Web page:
by Terri Johnson, author
ofHomeschooling ABCs (www.homeschoolingabcs.com) - dedicated to
helping new homeschoolers gain the confidence and the necessary skills to successfully teach their children
Homeschooling with Toddlers
Do you get nervous when it gets really quiet around your house? Do you have to put markers, glue and other creative
art supplies up on a high shelf? Do step stools located in unusual places around the house make you cringe? If you
have answered yes to two or more of these questions, then you must have a toddler living in your home. Toddlers are
a joy, there is no doubt about that, but they can also create havoc if left alone with nothing productive to do for
There are three strategies to use when homeschooling with toddlers in your home and these are 1. Keep them busy, 2.
Divide and Conquer and 3. Get Creative. Let's look at each one as you will want to employ a combination of
strategies in your home to get the most enjoyment with your older and younger children.
KEEP HIM BUSY
1. Have a special school box for your toddler that they only use during school time. It may include special crayons
to be used during handwriting time, snap cubes to be used during math time, etc. Our special preschool box is
filled with ziploc activities - see Paula's Archives (parental note: there are some link problems on this site, so
we have temporarily removed the hyperlink until the website owner can fix the problem) for tons of ideas. This box
is to be kept aside for use only during school time so that it remains fresh and new for the child.
2. Offer special high chair activities during school time. Put shaving cream in a gallon ziploc bag and let the
child "write" with a finger on it and erase by squishing it around. Offer finger-paint or play dough. Have a big
tupperware container filled with dry beans or split peas and let your child use scoops or measuring cups to pour it
from one container to another. Yes, you'll have to clean it up later, but it may buy you 30-45 minutes of teaching
time with another child.
3. Put the step stool up to the kitchen sink, close the drain and run a drizzle of water into the sink along with a
little bit of dish soap. Give your child some plastic cups, bowls and spoons to "wash". He'll feel glad to know
that he is helping with the chores.
4. Get book and tape kits from the library. Your toddler can listen to the story through headphones while "reading"
5. Have your read aloud time with your older students right outside the open bathroom door while your younger child
plays in the tub.
6. Have special toys for use during school time. Rotate these toys so that they are always fresh and
DIVIDE AND CONQUER
1. While working on a specific subject with one older child, have the other older child play with the youngest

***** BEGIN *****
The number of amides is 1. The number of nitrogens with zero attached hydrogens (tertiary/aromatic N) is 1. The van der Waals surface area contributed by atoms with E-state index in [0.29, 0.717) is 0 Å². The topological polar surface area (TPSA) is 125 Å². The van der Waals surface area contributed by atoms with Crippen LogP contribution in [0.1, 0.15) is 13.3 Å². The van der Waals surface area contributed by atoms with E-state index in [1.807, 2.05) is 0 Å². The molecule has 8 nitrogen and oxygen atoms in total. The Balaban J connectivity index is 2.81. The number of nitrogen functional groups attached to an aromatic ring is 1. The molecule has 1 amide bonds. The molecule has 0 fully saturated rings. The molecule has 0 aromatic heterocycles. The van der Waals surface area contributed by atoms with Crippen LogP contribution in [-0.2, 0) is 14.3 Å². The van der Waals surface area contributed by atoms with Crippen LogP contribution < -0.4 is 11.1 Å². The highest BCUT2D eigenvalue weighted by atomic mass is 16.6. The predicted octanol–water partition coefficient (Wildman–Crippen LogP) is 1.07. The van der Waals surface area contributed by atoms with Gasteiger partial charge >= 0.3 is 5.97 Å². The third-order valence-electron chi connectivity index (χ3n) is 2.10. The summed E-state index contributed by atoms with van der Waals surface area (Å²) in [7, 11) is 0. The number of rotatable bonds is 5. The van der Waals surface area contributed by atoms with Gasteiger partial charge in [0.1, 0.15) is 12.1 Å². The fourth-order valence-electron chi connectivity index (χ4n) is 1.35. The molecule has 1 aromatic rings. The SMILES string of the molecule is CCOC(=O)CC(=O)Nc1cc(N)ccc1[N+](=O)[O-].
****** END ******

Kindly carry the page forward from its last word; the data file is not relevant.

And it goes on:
child in her room. This is a special play time together. Then switch off.
2. Have dad teach certain subjects. My husband teaches science and logic to the older kids. This frees me up to
spend time with my younger children.
3. Have middle grade students do certain subjects independently. After giving instruction, send them off to work on
the assignment on their own.
4. Hire a homeschool teen (or ask Grandma) to come over and play with the youngest child while you "get serious"
with the older children.
5. Swap school time (or toddler time) with another homeschool mom. That way each of you can have two or three days
of concentrated school time each week.
1. Have school time during nap time.
2. Work on some school subjects at night while dad is home to play with or put the youngest to bed.
3. Do some fun activity with your toddler before you begin school. This will cause her to be happier playing for a
while on her own.
4. Don't do every subject every day. Combine subjects or possibly double up on some school work on certain days.
For example, do a whole week's worth of science on one day.
5. Be willing to do some school work on Saturday when dad is home.
6. Use smaller amounts of time for school. A block of 4 hours may not be possible at this time, but 45 minutes to
an hour at a time may be doable.
7. Read aloud during breakfast and lunch (while youngest is contentedly eating in his high chair).
8. Understand that your homeschool day will not look like a classroom day during this season of your family's life.
And this is OK!
Enjoy this season of your child's life, knowing that it will not last forever and that you are not alone. Your
toddler will only be at this stage for a couple short years and next thing you know, he'll be in kindergarten. They
are only young once and it is a precious, precious time. Don't wish it away! And try to stay flexible, toddlers
change from one day to the next. Just when one strategy may be working for your family, he'll change and you'll
need to try something else to keep the school day flowing. Above all, give him lots of hugs and kisses during your
school day which will reassure you both that he is not an interruption, but a blessing.
Enjoy your school year!
Terri Johnson, along with her
husband Todd, has been teaching their children at home for 13 years. They also run a publishing company -
Knowledge Quest, Inc. - producing history and geography materials for the homeschool marketplace. This past
year, they have started two online classes - Homeschooling ABCs (www.homeschoolingabcs.com) - dedicated
to helping new homeschoolers gain the confidence and the necessary skills to successfully teach their children at
home; and Upper Level Homeschool (www.upperlevelhomeschool.com) –
encouraging and equipping homeschooling parents to stay the course even when their teen enter high school and to
finish the race strong.